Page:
When Dave Rose enters the court at game time, I tend to notice his interaction with the opposing head coach. Between most coaches, these pre-game greetings are perfunctory and generally nothing more than a quick bit of small talk, if that. Not that Rose has elevated the pre-tip handshake to heights of lofty purpose, but I have always sensed, in those moments, that opposing coaches are genuinely pleased to be working against Rose on that night.

Coaching is a business in which program success or dominance can often be accompanied by ruffled feathers, raised eyebrows or quiet animosity. Rose, having compiled an incredible record in his eight seasons at BYU, has seemingly engendered nothing but respect and admiration from opponents, and in those brief pregame moments in front of the scorer's table, it shows.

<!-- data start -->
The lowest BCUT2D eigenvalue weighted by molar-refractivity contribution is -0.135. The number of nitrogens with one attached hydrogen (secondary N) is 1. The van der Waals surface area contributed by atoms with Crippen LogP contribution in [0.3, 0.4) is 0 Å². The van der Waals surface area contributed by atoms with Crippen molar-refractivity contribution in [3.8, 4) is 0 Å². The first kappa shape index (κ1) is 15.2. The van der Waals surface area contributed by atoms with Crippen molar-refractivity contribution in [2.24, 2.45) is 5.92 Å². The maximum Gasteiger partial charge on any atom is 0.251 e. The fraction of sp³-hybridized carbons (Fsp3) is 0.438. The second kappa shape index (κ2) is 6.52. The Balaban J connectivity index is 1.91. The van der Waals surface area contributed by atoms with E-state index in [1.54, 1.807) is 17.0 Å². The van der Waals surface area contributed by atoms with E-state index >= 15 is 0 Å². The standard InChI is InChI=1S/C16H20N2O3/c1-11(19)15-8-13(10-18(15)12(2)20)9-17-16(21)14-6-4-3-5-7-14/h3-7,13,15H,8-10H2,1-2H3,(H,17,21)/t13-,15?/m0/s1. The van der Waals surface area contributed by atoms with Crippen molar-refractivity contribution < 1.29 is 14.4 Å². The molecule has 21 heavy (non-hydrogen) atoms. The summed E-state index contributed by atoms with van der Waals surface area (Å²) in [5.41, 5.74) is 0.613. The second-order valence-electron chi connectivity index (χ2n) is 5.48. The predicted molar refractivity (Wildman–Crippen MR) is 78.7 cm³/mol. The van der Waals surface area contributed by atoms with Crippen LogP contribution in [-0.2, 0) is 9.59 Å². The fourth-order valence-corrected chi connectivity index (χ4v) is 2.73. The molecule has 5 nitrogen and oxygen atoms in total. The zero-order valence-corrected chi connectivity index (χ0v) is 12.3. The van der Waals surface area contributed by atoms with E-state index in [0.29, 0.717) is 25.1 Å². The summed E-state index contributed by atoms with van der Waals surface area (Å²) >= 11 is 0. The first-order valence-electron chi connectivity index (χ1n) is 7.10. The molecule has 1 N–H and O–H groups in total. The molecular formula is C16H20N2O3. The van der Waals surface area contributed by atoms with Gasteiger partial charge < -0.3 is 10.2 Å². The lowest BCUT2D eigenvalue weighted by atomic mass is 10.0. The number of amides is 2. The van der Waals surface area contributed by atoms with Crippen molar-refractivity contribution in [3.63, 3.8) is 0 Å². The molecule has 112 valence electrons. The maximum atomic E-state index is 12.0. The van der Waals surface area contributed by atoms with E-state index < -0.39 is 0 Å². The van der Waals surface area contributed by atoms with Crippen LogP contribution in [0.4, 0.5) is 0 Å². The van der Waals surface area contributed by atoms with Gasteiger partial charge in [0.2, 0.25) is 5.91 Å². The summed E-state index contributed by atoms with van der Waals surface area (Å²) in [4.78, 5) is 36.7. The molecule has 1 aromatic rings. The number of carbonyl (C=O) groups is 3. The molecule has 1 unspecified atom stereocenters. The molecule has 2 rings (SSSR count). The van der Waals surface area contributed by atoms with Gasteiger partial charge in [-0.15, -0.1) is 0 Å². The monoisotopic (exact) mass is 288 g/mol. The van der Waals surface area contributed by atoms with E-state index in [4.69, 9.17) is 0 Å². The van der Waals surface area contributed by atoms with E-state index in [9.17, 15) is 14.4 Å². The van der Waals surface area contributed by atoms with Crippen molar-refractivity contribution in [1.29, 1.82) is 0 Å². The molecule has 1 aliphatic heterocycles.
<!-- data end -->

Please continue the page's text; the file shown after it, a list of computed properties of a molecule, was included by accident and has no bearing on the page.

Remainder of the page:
Once the game gets underway, Rose is active on the sidelines, but never in a throw-your-jacket, spend-all-your-time-outside-the-coaching-box kind of way. Rose sits much of the time, but depending on the game, seems to stand for the duration (he has two favorite spots: the sideline-baseline corner, and directly in front of me—-I spent a lot of time bobbing and weaving for an unobstructed view). He is a tactician, signaling schemes from the sidelines. He is an occasional foot-stomper (one foot, hard stomp: his signature sign of displeasure). He is into it, all game, all the time.

When a referee needs to be talked to, Rose can do the talking, but as an additional measure of his stature in the profession and the way he goes about his business, even when Rose is making his most impassioned arguments, he is given leeway. Technical fouls are rare. Officials may not always agree with Rose, but they always seem to listen, without feeling compelled to punish him for his passion.